Scottish Labour's fragile facade under threat from McLeish
THE irony of the situation cannot have been lost on Jack McConnell.
On the day that he was championing a plan to attract talented Scots back from London, he had to face allegations that he had deliberately forced one of the Scottish Executive’s sharpest minds to leave Scotland and take a job at No 10.
John McTernan was a special adviser in the administration of Henry McLeish, but did not fit in when Mr McConnell came to power and is now working as an adviser to the Prime Minister.
Yesterday, Mr McLeish claimed that Mr McTernan had been frozen out by Mr McConnell, adding: "It seems strange that the Prime Minister finds him valuable but he was not good enough for the present Edinburgh administration."
This was just one of the uncomfortable accusations for Mr McConnell which Mr McLeish tossed into the Scottish political arena yesterday.
The former first minister was getting his revenge two and a half years after being forced to stand down in the biggest scandal since devolution.
The first extracts from his memoirs were published by the Daily Record newspaper yesterday, with three more days of attacks, claims and revelations promised this week.
But when the first instalment appeared yesterday, there was an almost palpable sense of relief from the First Minister’s office.
Some of the allegations were indeed serious: Mr McLeish claimed the Scottish Labour Party was tainted by sectarianism; he revealed the depth of the division between Labour MPs and MSPs, and accused Mr McConnell of briefing against him during his year in charge.
But none of Mr McLeish’s claims was actually new.
One Labour source said: "What have we actually got here? ‘Small frisson in Scottish Labour, a number of people almost woken up’, and that’s it.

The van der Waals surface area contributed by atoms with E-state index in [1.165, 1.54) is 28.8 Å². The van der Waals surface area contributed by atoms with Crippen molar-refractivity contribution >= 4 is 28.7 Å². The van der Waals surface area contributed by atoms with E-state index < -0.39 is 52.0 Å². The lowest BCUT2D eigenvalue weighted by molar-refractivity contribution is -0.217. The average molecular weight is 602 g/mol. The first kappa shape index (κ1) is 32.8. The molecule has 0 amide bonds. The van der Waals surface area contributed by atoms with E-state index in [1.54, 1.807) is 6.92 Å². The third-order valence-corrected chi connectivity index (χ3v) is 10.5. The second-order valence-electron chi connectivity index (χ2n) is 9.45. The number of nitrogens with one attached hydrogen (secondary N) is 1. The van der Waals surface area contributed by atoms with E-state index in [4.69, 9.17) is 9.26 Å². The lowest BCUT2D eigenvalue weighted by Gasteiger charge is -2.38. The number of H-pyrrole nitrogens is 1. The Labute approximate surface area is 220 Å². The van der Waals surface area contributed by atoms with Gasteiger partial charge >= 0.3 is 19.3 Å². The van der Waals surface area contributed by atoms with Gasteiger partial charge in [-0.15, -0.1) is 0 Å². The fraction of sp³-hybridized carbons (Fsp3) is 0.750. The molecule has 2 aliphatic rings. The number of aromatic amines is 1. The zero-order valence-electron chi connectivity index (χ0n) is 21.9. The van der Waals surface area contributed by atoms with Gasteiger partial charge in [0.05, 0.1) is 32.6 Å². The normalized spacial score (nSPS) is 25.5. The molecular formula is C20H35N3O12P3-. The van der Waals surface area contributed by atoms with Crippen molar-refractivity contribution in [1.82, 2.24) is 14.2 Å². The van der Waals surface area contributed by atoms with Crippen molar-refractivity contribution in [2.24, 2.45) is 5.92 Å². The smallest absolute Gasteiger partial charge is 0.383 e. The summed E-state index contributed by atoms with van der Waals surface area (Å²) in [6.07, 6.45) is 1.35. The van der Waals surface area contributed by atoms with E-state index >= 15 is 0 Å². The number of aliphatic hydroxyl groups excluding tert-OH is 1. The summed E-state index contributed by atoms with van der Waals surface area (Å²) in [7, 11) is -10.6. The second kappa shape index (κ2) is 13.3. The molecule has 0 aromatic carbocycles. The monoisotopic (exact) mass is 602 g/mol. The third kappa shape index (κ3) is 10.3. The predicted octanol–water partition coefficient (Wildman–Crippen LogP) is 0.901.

"The real test is whether you guys are still writing about this next week - and I doubt it."
None of the claims was serious enough for Mr McConnell to have to confront directly, so he just laughed everything off, even going so far as to claim he had not bothered to read Mr McLeish’s words.
However, what made the claims slightly more newsworthy was that they were being made by a former leader of the Scottish Labour Party and they included direct attacks on the current First Minister.
Also, Mr McLeish exposed serious underlying problems which have the ability to cause long-term damage to the Scottish Labour Party.
The claims about sectarianism and factionalism are particularly damaging. "It should not matter if you are Catholic or Protestant - but in too many constituencies it does," Mr McLeish said.
He said there was a clique around those who had been to Glasgow University, and another from the west "which seemed to think it had some kind of hereditary right to control Scottish Labour".
The former first minister was referring to the "Lanarkshire mafia", the group of largely Celtic-supporting Labour MPs and MSPs who exert enormous power. The First Minister was an outsider, but gradually moved inside by taking over a Lanarkshire seat, moving to the area and going to Celtic games.
Mr McLeish revealed that he had fought constant battles. Sometimes with Mr McConnell, who, he claimed, tried to undermine him by briefing against him; sometimes with other Labour MSPs, and at other times with his Westminster "colleagues" who felt the new parliament had "undermined their position and curtailed their media exposure".
What Mr McLeish has done is expose the cosy unity Labour tries to portray in Scotland as nothing more than a front, erected to fool the public. The problem for the First Minister is that Mr McLeish has started to tear down this facade and although he will not do it on his own, he could start a process which erodes the public’s confidence in Scottish Labour.
If that were to happen, Mr McConnell and his allies may end up regretting their decision to leave the former first minister out in the cold back in 2001 in the way they did.
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